Partners need to consider a variety of factors when they decide to hire an associate. Often, the academic credentials of an applicant are important so a partner can gauge whether a candidate has the ability to process information well and is wiling to put in the hard work to succeed at the job. In addition, an applicant’s work history is important in determining if an applicant has the experience in an area of law that is relevant to what an applicant will be doing in a new position. However, for some partners, not pissing off their friends is also an important consideration during the hiring process. Sometimes, partners do not wish to hire associates who used to work for their friends at different law firms, and this can make it difficult for associates to advance in their careers. Such behavior is unfair, and partners should choose the best associate regardless of whether this will upset the friends of a partner.
I first experienced this phenomenon within the legal profession about five years ago when I was looking for new opportunities in my career. At the time, I was not seriously considering starting a law firm, and I thought I would be happier working at another law firm. Accordingly, I applied to a law firm that offered a higher salary and which had a team I knew would be a good fit for me based on my background in a given area of the law.
After submitting my resume, I got a phone call from one of the partners at this shop. I somewhat knew this partner from depositions and court appearances, and I was surprised that she personally called me in response to my application. This partner generally asked me why I wanted to leave my current position, and I told her that I thought I would be a better fit at her shop from what I knew about the firm from my experiences. This partner asked me if there was anything wrong with my current shop, and I responded that there were no glaring issues but that I would be more comfortable in a new position.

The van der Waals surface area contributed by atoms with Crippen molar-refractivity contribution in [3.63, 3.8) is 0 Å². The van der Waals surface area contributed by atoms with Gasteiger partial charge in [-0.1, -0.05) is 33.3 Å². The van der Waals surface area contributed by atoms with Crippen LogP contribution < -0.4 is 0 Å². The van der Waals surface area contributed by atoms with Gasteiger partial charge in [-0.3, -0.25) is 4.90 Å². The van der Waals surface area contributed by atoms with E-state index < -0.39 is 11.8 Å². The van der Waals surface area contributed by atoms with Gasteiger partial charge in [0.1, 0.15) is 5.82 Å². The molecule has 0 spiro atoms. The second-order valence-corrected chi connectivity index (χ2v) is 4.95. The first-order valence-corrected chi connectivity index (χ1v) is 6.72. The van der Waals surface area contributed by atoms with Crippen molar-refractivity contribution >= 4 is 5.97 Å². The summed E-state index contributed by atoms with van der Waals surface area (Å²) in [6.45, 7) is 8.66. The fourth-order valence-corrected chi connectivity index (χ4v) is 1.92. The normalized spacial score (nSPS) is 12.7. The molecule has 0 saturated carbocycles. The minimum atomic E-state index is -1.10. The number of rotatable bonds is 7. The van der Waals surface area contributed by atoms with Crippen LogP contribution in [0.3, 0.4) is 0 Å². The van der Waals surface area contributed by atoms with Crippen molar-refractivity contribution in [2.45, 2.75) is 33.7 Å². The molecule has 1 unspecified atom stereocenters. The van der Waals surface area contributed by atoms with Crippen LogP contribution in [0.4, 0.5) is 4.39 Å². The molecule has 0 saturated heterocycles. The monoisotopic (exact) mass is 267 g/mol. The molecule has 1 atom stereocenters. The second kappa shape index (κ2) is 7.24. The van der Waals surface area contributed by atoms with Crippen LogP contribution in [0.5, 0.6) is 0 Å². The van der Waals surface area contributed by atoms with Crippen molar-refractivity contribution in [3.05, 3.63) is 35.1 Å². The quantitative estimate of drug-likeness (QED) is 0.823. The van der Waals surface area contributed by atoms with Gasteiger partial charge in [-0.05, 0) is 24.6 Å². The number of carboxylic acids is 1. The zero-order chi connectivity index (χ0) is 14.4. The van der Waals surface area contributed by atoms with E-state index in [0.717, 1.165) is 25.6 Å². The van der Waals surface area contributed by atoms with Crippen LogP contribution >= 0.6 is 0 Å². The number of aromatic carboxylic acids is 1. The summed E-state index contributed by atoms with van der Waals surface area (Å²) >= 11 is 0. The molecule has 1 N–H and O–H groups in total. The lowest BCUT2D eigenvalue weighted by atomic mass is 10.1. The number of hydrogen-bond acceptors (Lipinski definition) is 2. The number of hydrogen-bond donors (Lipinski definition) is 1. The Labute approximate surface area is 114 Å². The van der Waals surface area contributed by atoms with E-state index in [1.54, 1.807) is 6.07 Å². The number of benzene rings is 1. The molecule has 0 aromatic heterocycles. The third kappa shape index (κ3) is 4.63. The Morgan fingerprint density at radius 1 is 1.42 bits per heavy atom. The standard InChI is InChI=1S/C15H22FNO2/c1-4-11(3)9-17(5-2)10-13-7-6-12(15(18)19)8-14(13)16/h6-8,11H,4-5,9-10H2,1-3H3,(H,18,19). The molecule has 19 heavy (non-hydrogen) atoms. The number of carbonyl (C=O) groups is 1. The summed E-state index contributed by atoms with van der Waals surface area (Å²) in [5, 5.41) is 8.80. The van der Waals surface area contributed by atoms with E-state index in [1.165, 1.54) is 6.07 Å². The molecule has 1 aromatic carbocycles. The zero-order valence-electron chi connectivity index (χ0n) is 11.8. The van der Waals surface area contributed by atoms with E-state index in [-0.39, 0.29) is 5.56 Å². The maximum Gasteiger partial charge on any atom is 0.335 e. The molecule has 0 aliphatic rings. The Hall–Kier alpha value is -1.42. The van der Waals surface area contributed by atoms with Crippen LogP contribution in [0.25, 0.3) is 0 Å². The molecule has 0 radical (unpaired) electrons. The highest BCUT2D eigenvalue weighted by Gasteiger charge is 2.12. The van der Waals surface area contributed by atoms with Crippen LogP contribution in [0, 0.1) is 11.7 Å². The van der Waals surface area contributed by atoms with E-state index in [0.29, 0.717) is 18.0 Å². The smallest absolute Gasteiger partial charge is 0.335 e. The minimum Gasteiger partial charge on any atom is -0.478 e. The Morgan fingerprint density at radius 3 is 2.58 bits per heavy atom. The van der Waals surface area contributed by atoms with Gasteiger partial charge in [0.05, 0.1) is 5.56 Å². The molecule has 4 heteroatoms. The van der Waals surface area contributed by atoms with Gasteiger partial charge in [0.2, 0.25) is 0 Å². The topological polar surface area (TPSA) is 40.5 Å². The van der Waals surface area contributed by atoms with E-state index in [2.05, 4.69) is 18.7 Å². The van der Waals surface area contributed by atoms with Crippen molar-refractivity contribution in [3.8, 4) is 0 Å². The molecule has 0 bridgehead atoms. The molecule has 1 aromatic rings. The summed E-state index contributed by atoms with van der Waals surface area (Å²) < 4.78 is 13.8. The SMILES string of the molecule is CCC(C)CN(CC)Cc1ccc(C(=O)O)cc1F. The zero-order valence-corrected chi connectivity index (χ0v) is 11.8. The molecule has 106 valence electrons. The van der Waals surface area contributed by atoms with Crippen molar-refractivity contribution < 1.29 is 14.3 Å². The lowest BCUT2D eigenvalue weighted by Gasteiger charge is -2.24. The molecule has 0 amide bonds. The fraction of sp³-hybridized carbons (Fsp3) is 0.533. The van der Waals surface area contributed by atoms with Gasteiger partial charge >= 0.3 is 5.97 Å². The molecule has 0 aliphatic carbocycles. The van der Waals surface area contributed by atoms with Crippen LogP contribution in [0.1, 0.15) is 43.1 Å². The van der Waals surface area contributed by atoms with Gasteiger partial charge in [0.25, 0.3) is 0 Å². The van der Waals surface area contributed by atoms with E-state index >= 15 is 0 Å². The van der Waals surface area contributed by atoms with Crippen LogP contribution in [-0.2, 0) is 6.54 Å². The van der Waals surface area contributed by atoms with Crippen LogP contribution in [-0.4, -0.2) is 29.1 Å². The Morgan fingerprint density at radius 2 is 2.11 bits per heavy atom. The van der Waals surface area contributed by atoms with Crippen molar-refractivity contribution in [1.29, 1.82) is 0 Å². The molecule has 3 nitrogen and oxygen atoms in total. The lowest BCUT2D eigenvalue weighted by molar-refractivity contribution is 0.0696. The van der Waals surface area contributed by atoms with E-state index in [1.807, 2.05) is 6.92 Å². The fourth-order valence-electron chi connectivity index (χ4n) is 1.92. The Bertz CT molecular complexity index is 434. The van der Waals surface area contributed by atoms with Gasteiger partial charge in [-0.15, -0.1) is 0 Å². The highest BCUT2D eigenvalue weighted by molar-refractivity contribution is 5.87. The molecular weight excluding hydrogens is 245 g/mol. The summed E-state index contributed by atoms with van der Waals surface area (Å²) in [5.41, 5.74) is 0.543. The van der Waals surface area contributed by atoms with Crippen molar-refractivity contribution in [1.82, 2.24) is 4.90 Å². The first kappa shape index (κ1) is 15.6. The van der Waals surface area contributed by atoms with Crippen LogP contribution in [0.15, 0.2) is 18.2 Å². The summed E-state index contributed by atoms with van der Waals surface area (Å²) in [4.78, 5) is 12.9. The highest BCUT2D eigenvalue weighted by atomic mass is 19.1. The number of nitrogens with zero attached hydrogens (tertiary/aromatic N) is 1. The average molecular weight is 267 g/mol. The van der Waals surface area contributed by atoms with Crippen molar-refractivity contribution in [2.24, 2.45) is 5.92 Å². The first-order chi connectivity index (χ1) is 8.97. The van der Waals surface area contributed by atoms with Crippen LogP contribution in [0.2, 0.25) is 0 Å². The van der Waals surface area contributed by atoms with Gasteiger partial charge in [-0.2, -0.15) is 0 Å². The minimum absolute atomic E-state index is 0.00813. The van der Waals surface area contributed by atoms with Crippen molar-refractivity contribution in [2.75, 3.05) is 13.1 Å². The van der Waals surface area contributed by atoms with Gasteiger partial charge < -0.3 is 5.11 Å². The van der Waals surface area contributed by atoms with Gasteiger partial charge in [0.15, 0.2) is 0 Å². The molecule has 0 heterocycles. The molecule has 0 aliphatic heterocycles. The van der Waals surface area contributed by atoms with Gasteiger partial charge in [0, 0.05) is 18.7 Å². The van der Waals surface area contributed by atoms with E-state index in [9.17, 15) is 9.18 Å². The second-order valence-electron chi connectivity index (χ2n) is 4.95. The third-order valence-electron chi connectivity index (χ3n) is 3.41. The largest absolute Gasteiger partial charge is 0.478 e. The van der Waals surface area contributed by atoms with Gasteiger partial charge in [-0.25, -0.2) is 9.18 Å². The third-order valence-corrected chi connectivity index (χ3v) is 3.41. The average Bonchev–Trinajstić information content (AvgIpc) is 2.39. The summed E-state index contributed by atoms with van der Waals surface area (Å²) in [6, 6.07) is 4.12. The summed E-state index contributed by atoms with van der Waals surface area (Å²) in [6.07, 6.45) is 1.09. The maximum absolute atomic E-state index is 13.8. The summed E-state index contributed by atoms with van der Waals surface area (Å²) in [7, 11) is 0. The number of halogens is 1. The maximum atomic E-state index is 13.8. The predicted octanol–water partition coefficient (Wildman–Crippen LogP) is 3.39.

However, the partner told me that she was good friends with a partner who worked at my firm. This partner at the other shop conveyed that she did not want to upset her friend by hiring me because this could create ill will between her and one of my current bosses. This potential employer said that she did not want to interrupt the team that her friend, my current boss, had created, and so, that employer would not consider my candidacy for the open position.
This really upset me. I wanted to leave the firm at which I was currently employed. Due to politics and friendships rather than any other factor about my candidacy, I was being prevented from being considered for this new position. I did not care if taking a new position at a different shop would ruffle some feathers among old friends, I just wanted to secure the best position as I progressed in my career.
I think it is really unfair if partners make hiring decisions based on their personal friendships rather than whether a candidate would be a good associate at a firm. The legal industry should strive to be a meritocracy. As such, only valuable factors about a candidate, like their experience in the legal arena, should be the determinants for whether an associate is hired. This helps ensure that a firm gets the best candidates for each job.
In addition, it is completely unfair for job candidates to get punished for working with a friend of a partner from a hiring firm. It is not the job candidate’s fault that interpersonal complexities might make it awkward if a job candidate moves from one firm to another. Associates cannot predict who knows who within the legal industry, and cannot do anything to avoid a situation in which a partner has a friendship that might make a given hiring decision awkward. Another candidate should not be hired based on such interpersonal relationships when this is not really reflective of whether a job candidate will be a good attorney at a given law firm. Partners should be more mature and only base hiring decisions on objective characteristics of an associate.
All told, the legal industry is much smaller than people might think, and it is true that hiring decisions can strain interpersonal relationships. Nevertheless, partners need to grow up and make hiring decisions solely based on whether a job candidate will make a good attorney at a given shop and not whether hiring decisions will ruffle the feathers of a partner’s friend.
Jordan Rothman is a partner of The Rothman Law Firm, a full-service New York and New Jersey law firm. He is also the founder of Student Debt Diaries, a website discussing how he paid off his student loans. You can reach Jordan through email at firstname.lastname@example.org.
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